Updated from 9:06 a.m. EST

Shares of Motorola ( MOT) plunged more than 20% Wednesday after the wireless giant gave weaker-than-expected guidance amid continued troubles in its mobile phone unit.

For the fourth quarter, the Schaumburg, Ill., company posted an adjusted profit of 14 cents a share, well below the year-earlier level of 26 cents, but a penny better than the 13 cents analysts were looking for.

Sales for the fourth quarter were $9.65 billion, up from $9.43 billion a year earlier and slightly above the $9.6 billion Wall Street was expecting.

"We are focused on aggressively rationalizing the company's cost structure and working to get Mobile Devices back on track," CEO Greg Brown said in a press release. "The recovery in Mobile Devices will take longer than expected and there is a lot more work to be done," he continued.

Looking ahead, Motorola expects to book earnings of about 6 cents a share, before items, in the first quarter. Analysts were looking for a dime adjusted profit.

The earnings shortfall is due almost entirely to continued losses in the phone business, Motorola executives said on an earnings call Wednesday. The executives said the company would continue to lose market share in the first quarter and declined to provide a longer range forecast for market share or break-even results in the mobile phone unit.

The No. 3 cell phone maker shipped 40.9 million handsets in the fourth quarter, close to the 41.5 million units analysts expected. But high costs and price cuts brought on another wave of red ink for Motorola.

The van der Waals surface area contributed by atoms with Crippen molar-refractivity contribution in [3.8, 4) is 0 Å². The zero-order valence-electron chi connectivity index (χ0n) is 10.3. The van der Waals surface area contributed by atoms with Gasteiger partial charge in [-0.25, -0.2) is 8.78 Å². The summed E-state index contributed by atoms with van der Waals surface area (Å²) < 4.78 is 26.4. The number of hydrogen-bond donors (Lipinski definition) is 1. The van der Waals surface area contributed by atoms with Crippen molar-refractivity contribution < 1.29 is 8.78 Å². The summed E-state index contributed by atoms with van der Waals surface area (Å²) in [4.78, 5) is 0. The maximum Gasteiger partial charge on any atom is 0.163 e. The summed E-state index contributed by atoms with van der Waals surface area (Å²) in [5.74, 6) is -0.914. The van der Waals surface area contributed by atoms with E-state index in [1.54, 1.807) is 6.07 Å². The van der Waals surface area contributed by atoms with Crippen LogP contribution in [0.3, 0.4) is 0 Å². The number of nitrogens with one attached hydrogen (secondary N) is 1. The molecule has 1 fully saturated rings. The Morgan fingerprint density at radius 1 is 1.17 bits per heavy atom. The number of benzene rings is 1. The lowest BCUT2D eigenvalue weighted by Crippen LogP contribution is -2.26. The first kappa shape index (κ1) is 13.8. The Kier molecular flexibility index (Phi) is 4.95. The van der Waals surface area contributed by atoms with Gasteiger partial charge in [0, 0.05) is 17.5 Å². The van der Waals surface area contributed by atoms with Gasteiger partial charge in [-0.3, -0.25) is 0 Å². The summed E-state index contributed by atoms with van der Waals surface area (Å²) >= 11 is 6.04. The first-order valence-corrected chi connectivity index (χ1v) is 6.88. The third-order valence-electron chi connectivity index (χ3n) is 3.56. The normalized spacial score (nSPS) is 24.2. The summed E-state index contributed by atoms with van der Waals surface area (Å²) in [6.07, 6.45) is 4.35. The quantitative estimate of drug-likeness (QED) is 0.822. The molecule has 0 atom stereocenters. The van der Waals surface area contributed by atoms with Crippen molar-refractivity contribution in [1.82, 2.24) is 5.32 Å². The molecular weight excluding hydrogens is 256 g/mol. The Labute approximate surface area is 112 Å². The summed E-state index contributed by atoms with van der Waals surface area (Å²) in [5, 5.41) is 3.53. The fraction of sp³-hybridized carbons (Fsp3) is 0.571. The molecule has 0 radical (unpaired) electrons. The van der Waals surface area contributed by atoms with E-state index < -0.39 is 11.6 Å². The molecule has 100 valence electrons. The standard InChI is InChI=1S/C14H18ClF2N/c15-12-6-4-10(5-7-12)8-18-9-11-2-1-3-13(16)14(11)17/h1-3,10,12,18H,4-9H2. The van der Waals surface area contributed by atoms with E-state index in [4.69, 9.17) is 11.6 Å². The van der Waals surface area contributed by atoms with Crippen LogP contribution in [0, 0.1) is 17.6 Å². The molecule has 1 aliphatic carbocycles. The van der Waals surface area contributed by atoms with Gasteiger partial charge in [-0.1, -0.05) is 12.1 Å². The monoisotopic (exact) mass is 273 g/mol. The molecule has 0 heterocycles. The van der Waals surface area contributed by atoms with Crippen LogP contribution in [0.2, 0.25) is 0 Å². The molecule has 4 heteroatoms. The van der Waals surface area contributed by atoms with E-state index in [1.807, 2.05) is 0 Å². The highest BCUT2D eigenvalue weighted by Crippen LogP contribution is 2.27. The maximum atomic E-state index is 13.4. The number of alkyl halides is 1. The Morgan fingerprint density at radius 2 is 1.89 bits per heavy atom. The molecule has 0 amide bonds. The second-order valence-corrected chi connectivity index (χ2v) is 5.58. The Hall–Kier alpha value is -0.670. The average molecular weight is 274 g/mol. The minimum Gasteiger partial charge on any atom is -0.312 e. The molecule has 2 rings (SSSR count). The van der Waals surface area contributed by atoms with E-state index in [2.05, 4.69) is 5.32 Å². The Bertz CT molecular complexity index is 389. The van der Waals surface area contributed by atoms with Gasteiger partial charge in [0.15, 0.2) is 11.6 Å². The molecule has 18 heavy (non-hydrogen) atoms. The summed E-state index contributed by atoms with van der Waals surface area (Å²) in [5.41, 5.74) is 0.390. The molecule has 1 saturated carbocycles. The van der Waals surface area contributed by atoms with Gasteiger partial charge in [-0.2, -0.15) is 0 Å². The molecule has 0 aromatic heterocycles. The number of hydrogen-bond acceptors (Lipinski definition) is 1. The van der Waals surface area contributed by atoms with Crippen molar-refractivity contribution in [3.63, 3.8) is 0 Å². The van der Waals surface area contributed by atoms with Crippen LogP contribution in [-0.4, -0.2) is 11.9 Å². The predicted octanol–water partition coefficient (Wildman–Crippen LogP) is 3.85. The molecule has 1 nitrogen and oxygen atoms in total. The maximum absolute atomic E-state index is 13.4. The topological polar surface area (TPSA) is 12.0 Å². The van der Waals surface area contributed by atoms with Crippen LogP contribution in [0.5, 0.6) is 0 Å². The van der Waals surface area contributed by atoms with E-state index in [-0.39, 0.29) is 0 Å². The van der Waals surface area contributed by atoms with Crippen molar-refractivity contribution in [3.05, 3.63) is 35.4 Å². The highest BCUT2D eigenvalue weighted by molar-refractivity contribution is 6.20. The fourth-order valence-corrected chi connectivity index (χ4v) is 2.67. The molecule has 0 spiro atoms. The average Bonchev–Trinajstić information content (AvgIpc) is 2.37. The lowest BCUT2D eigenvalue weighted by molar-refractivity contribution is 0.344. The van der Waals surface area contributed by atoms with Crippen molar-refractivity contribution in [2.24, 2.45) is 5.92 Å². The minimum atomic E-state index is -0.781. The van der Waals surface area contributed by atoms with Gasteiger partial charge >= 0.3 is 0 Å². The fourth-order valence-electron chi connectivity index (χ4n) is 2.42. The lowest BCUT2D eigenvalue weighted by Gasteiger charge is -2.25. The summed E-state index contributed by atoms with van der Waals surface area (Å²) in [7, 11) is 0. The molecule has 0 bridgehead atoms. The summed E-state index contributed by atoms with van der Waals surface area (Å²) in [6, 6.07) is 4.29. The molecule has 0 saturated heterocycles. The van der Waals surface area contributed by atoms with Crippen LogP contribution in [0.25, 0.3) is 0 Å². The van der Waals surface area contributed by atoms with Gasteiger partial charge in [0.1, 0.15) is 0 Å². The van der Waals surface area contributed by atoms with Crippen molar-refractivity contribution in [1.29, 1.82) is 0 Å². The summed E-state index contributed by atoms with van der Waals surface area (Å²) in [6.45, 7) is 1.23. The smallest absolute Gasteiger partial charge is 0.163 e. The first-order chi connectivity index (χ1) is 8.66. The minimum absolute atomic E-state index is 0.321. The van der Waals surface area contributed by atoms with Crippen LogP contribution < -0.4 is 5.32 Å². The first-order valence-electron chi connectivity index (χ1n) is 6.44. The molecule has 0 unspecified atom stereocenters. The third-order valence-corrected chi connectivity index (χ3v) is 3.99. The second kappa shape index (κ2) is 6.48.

Phone sales in the quarter were $4.8 billion, down 38% from last year, and operating losses plunged to $388 million from an operating profit of $341 million in the same period a year ago.

Motorola's handset unit ended the year with an operating loss of $1.2 billion compared to a $2.7 billion profit in 2006.

Investors have not been patient as they wait for Motorola's turnaround. Shares of the company have fallen by a third in the past week.

Hopes that the Razr 2 would fuel a recovery have been dashed, big customer Sprint ( S) has run aground and there are no new phones in the offing to suggest the company has found a new design to lift its fortunes.

Motorola's woes, which began two years ago with the Razr's fall from fashion, are becoming even more dire given the backdrop of a slowing economy and cooling growth in mobile-phone sales.

Shares of Motorola recently were down $2.82, or 23%, to $9.50.

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